He has shown you, O mortal, what is good. And what does the Lord require of you? To act justly and to love mercy and to walk humbly with your God. – Micah 6:8 (NIV)
The leadership of the African Methodist Episcopal Zion Church is deeply concerned about the recent United States Supreme Court decision to strike down Section 4 (see below) of the Voting Rights Act. Since 1965, the Voting Rights Acts has been the shield that has protected the rights of racial-ethnic minorities to vote in spite of state efforts to discriminatorily limit their voting strength. The Voting Rights Act has been the singular protection in the pursuit of full minority enfranchisement for more than 40 years. The VRA was the crowning achievement of the Civil Rights Movement. This action of the Supreme Court ostensibly guts the effectiveness of the VRA. We wholeheartedly agree with the NAACP’s assertion that this decision is an act of “extraordinary judicial overreach.”
This action of the Supreme Court conjures up 20th century images of the terrorism and intimidation of voters of color who sought to exercise their 15th amendment rights. This is a direct attack on the power of a changing electorate and the power of African American voters in the South. This was most recently demonstrated in the determination of minorities to vote in the 2012 Presidential Election, with tens of thousands standing in long lines after unwarranted threats and legislative measures to limit voters’ access with spurious accusations of voter fraud. The A.M.E. Zion Church has a significant number of congregations located in the nine states directly impacted by the decision. We stand with them and others who are calling on the Congress of the United States to immediately and forthrightly remedy this serious infraction and infringement on voting rights.
The 2006 reauthorization of the Voting Right Act received unanimous approval, stating that “the continued evidence of racially polarized voting in each of the jurisdictions covered by the expiring provisions of the Voting Rights Act of 1965 demonstrates that racial and language minorities remain politically vulnerable, warranting the continued protection of the Voting Rights of 1965.” The same petition indicated, “Despite the progress made by minorities under the Voting Rights Act of 1965, the evidence before Congress reveals that 40 years has not been a sufficient amount of time to eliminate the vestiges of discrimination following nearly 100 years of disregard for the dictates of the 15th Amendment and to ensure that the right of all citizens to vote is protected as guaranteed by the Constitution.”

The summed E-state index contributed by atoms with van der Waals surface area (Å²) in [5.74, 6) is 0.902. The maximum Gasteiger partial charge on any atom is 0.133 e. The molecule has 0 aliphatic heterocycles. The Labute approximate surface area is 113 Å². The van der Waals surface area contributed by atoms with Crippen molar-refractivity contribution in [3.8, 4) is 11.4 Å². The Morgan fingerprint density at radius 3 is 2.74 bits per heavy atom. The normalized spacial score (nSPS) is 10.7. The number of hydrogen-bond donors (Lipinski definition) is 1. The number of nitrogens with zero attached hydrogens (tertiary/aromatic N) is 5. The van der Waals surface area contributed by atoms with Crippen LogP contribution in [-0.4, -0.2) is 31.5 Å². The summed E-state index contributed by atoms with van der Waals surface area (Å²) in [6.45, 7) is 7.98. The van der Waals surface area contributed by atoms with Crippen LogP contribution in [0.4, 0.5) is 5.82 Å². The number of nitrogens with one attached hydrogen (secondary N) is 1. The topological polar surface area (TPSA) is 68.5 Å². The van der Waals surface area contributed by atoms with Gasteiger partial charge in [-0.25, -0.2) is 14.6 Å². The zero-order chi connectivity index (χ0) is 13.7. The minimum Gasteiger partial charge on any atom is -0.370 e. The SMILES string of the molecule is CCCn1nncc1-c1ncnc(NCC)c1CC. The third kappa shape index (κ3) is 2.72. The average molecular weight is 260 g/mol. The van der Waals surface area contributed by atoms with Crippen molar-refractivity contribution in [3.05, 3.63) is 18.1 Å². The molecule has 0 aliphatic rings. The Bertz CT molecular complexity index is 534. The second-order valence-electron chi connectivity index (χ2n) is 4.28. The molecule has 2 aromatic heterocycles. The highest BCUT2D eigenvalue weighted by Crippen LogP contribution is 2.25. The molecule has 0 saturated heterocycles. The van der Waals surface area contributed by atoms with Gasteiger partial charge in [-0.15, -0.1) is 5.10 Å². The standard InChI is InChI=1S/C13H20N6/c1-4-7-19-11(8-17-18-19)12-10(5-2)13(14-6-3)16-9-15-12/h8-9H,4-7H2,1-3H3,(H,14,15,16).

The A.M.E. Zion Church, “the Freedom Church,” has strongly believed in the American value that every individual has the sacred right to vote. We seek to uphold that belief by striving to promote and protect this value in peaceful, nonviolent methods of education, participation, demonstration and, when necessary, intervention.
The Board of Bishops and the Connectional Council therefore, calls on every pastor and member of the A.M.E. Zion Church to:
- Sign the peitions of the NAACP and National Action Network which demand that Congress act now to protect voting rights
- Join local branches of these and like oganizations to get informed and involved in this important issue
- Call your Congresspersons and Senators urging them to vote to reinstate voting rights protections in the nine states affected by the Sumpreme Court decision
- Join in suppot of the 50th Anniversary of the March on Washington on Saturday, August 24th on the National Mall in Washington DC as a demonstration and demand for civil rights, civil liberty and economic freedom for all of American’s citizens.
Please join us as we seek to do justice, love mercy and walk (or march) humbly with our God.
For the sake of Justice,
The Board of Bishops and the Connectional Council of The African Methodist Episcopal Zion Church
What is Section 4 of the Voting Rights Act of 1965?